Evoking and reducing mental contamination in female perpetrators of an imagined non-consensual kiss
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Background and Objectives Mental contamination refers to feelings of internal dirtiness that can arise without physical contact with a contaminant. Previous research has demonstrated that contamination-related feelings and subsequent washing behaviours can be evoked by engaging in an imaginal task involving a non-consensual kiss. We sought to test the efficacy of neutralisation behaviours such as washing on experimentally induced mental contamination. Methods The current study used a female undergraduate sample (N = 80) to act as the perpetrator of an imagined non-consensual kiss of a 14-year old boy, to examine whether mental contamination would be evoked, and whether neutralisation would be effective. Results Mental contamination was successfully evoked in using the imaginal task. None of the neutralisation strategies (physical washing, mental washing, atonement) was more effective than a control group in reducing mental contamination. Groups using physical washing completed the experiment with higher levels of negative emotions than the control group, suggesting specific deleterious impact of this neutralisation behaviour. Limitations The use of a non-clinical sample, as well as a uniform mental contamination method (rather than one specifically tailored to each participant) are limitations of the current study. Conclusions Mental contamination is not reduced by a range of neutralisation strategies, and physical washing may have further negative effects such as increased negative emotion.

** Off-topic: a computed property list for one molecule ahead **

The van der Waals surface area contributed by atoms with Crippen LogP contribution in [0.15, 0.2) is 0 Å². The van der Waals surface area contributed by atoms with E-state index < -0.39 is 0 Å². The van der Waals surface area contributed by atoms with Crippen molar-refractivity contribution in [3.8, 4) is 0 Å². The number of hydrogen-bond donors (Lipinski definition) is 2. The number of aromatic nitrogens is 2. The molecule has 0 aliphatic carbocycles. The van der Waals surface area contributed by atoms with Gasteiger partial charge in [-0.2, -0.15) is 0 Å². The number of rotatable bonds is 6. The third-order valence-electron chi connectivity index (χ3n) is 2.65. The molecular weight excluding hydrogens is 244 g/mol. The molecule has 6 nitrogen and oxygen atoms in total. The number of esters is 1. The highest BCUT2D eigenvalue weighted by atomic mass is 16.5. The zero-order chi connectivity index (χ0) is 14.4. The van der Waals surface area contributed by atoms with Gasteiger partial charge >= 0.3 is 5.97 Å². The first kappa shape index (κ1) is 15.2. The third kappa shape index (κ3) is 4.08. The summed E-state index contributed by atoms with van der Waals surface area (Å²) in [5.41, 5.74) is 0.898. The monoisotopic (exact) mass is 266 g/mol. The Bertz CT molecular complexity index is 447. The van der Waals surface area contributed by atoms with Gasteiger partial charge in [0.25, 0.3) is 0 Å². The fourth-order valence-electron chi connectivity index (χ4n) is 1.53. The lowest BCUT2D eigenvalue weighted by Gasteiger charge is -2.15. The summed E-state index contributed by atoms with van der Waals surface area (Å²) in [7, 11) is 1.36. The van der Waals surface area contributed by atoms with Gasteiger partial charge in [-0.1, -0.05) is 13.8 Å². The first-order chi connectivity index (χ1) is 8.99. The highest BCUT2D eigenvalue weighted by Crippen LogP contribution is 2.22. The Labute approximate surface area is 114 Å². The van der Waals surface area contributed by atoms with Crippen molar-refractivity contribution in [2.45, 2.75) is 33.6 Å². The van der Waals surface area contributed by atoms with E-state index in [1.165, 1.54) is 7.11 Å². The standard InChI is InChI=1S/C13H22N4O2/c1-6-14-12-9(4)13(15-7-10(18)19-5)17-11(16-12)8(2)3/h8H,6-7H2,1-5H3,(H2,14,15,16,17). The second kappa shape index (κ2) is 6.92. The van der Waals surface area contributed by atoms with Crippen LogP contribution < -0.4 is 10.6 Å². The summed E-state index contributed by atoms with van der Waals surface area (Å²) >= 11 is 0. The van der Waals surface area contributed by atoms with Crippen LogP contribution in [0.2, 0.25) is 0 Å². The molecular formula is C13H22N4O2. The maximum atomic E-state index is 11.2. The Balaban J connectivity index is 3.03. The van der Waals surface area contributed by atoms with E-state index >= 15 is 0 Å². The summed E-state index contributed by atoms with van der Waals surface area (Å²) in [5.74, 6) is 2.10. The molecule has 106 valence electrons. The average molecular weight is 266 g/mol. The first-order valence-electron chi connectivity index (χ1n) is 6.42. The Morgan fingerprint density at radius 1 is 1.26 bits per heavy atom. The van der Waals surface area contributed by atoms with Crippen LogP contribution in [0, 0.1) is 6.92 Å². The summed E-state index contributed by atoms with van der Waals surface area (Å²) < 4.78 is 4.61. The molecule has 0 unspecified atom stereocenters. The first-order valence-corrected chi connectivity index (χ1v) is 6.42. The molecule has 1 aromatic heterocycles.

Journal of Behavior Therapy and Experimental Psychiatry
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Cognitive Science not elsewhere classified
Psychology not elsewhere classified